Associate Professor Cris Brack from the Fenner School writes on the Forestry Masters programs at the Fenner School, for The Forester - a publication of the Institute of Foresters of Australia - April 2015 edition.
In response to the Commonwealth Government direction that all Masters programs need to be 2 years in duration, the Australian National University has phased out its older programs and has introduced a new range Masters from 2015. Most of these Masters programs can be taken as “Advanced” with 1 year coursework and 1 year full time research, or as predominately coursework with between 3–6 months research and research training. The new Masters most likely to be of interest to readers of The Forester include three convened by the Fenner School of Environment and Society, viz: Master of Forestry, Master of Environment, and Master of Environmental science. The programs all have a breadth component to ensure graduates understand the basics, language and issues in the range of environmental fields from policy and governance through to society and environmental science. The programs also require at least one specialisation, which in Master of Forestry can be Forest Policy and Management or Forest Science and Methods. Students with cognate Bachelor degrees can receive credit for up to 6 months of coursework (or even 12 months in the case of appropriate Honours degrees or Graduate Diplomas), so it is possible to obtain a Masters in 12 to 18 months if you have the right prior learning.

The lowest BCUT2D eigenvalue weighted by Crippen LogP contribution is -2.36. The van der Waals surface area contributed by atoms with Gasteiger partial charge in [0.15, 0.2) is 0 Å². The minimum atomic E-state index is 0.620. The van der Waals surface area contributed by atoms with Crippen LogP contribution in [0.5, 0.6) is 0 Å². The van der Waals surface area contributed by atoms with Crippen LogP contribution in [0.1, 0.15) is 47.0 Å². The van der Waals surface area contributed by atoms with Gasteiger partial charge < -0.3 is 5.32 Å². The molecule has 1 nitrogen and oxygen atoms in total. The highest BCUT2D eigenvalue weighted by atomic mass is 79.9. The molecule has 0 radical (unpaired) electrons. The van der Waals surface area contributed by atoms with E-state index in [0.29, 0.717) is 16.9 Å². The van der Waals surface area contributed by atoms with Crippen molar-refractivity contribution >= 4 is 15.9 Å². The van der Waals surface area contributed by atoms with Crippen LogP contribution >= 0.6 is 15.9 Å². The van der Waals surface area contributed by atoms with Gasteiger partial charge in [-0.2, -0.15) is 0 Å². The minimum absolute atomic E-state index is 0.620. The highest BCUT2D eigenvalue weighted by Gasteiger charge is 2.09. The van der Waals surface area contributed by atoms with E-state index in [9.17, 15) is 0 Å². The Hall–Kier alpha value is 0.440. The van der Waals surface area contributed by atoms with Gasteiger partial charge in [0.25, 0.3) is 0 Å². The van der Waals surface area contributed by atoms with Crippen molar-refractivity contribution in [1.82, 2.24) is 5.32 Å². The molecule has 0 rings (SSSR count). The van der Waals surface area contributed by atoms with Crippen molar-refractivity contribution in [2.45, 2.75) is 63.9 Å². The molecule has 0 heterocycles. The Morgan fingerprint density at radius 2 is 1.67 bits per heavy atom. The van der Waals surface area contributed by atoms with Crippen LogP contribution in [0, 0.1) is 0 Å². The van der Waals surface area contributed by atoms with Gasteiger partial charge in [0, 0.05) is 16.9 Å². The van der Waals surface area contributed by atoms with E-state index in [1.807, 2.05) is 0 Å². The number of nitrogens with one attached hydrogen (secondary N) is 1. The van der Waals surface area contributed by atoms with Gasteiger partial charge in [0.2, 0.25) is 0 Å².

Further details are on the ANU website - http://programsandcourses.anu.edu.au/2015/program/MFORE or http://programsandcourses.anu.edu.au/2015/program/VFORE
The initial offering of these new programs in Fenner has been well received with new enrolments filling all our current graduate student facilities. We are anticipating another 20 new starters for semester 2, 2015, and so are frantically expanding our graduate rooms and other facilities. We have more than double the number of M.Forestry students enrolled than previous few years!
As well as this increase in Masters enrolments, the length and content of research projects required has substantially increased. Our Advanced students will have a year of relevant coursework before entering into a yearlong research project, while our coursework students in M.For will have at least half a semester of a “research essay/project” after 18 months of coursework. These increases mean that there is an opportunity for more direct engagement of Masters candidates with forest agencies, conservation groups and industries in the provision of data or interesting problems. While one year may not seem much in terms of collecting raw data in forestry, it is sufficient time to add to existing data held by third parties and complete a comprehensive analysis and write up.
As Associate Director (Postgraduate Coursework) for the Fenner School, I would be very happy to hear from anyone who has existing data that they could provide to an appropriately prepared Masters of Forestry or Masters of Environment student to enrich and analyse. Contact Associate Professor Cris Brack at firstname.lastname@example.org
For the full publication http://forestry.org.au/ckeditor/ckfinder/userfiles/files/The%20Forester%...